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Official Review by Sean Rowland, Stadium Journey Special Correspondent
Tucked away in the southwest corner of Pennsylvania is a former mining town named after the new territory of California during the Gold Rush. While that period of American history featured a lot of dreamers and few successors, the irony is that in this small town by the same name, big dreams were achieved, but at a hefty price. Over the last 30 years, California University of Pennsylvania has gone through a lot of expansion and growth. The crown jewel for the university is a Convocation Center and President Angelo Armenti went big with a fancy arena, despite the Division II status of the school. Before completion, questions and heated debate ensued as many people in the school, town and county were incredulous at why this new facility needed to cost so much money ($59 million) and built so large (5,000 seats) for a town and school of its small size.
Despite a consultant hired by the school recommending a cheaper and smaller facility, the now fired Armenti pressed on and the building opened in December 2011. The first “big” event at the center was a Kenny Rogers concert that failed to fill half of the seats. The following few years have seen the school go into debt as a result of the arena and negative issues have plagued Cal U with job cuts and diminishing enrollment. While it certainly is a beautiful building, the overlying theme here is how necessary was it?
On the sports side, the Cal U Vulcans basketball team utilizes the Convocation Center and this school plays in the PSAC, of which they have been a member for decades. They have won eight conference titles (the last coming in 2008) and the Vulcans even reached the Final Four twice in the 1990s. Games are mostly in front of empty red seats, but despite the controversy, the arena is one of the best facilities in Division II.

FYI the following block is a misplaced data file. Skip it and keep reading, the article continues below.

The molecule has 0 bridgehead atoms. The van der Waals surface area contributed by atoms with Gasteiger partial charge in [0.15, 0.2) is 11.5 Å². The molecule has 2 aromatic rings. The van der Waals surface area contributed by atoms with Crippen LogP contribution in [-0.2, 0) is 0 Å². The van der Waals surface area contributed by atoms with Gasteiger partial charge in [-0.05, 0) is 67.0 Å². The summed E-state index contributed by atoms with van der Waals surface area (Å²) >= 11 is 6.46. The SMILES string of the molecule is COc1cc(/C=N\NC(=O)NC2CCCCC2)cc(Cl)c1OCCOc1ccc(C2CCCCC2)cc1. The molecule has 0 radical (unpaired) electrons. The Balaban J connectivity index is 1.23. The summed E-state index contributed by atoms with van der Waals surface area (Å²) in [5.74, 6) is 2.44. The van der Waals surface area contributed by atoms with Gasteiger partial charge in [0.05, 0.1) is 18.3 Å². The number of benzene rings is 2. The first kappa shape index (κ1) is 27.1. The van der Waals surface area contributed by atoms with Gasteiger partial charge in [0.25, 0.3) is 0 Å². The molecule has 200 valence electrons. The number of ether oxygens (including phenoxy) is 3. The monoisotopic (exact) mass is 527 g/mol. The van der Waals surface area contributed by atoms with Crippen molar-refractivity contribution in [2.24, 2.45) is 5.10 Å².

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There is room for several concession stands, but only one is needed for basketball games. Even with a low number of people attending, the lines can be a bit longer than expected during halftime. It's good to see a cheeseburger & fries combo ($7.40) available, and fans can also have chicken tenders ($5.09). Otherwise, it's the usual assortment of concession snacks. Any bottled soda ($2.04) is from Pepsi. The odd pricing is a result of tax, which likely slows the service process even more as cashiers have to deal with pennies, nickels and dimes.
Ignoring the ramifications of building the arena, it is indeed a very nice place. The outside look is a pleasant, modern mix of brick and the advertising video screen includes a bright display of flames (representing Vulcans). Inside, the red seating bowl is all one section and shaped like a U as the open end is blocked off with a curtain. As expected, all sight lines are good and fans pretty much have their choice of seat. An appropriately-sized video board hangs above center court and it completes an arena that you could easily mistaken for a mid-major D-I school.
With so few fans in attendance, it is hard to generate much of an atmosphere. Even in spite of a small pep band who play sparingly, most of the noise comes from the players on the floor. If you attend a women's game you may be surprised to learn that not only is the crowd larger, but they generate enough noise to be heard back in the main foyer.